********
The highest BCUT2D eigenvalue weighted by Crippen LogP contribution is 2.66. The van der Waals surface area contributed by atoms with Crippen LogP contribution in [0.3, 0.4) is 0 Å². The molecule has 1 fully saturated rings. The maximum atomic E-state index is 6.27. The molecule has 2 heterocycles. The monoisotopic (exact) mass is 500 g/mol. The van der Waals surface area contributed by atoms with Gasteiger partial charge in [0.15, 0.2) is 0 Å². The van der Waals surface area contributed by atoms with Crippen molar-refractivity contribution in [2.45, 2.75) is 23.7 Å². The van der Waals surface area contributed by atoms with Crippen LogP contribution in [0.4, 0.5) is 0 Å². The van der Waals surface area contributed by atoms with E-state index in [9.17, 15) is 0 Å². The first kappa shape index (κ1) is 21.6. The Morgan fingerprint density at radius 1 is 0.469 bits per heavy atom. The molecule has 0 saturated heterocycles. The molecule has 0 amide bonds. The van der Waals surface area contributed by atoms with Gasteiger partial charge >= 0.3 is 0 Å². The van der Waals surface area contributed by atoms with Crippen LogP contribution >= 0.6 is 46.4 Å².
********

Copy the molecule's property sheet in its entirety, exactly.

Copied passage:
The highest BCUT2D eigenvalue weighted by Crippen LogP contribution is 2.66. The van der Waals surface area contributed by atoms with Crippen LogP contribution in [0.3, 0.4) is 0 Å². The molecule has 1 fully saturated rings. The maximum atomic E-state index is 6.27. The molecule has 2 heterocycles. The monoisotopic (exact) mass is 500 g/mol. The van der Waals surface area contributed by atoms with Gasteiger partial charge in [0.15, 0.2) is 0 Å². The van der Waals surface area contributed by atoms with Crippen molar-refractivity contribution in [2.45, 2.75) is 23.7 Å². The van der Waals surface area contributed by atoms with Crippen LogP contribution in [0.4, 0.5) is 0 Å². The van der Waals surface area contributed by atoms with E-state index in [9.17, 15) is 0 Å². The first kappa shape index (κ1) is 21.6. The Morgan fingerprint density at radius 1 is 0.469 bits per heavy atom. The molecule has 0 saturated heterocycles. The molecule has 0 amide bonds. The van der Waals surface area contributed by atoms with Gasteiger partial charge >= 0.3 is 0 Å². The van der Waals surface area contributed by atoms with Crippen LogP contribution >= 0.6 is 46.4 Å².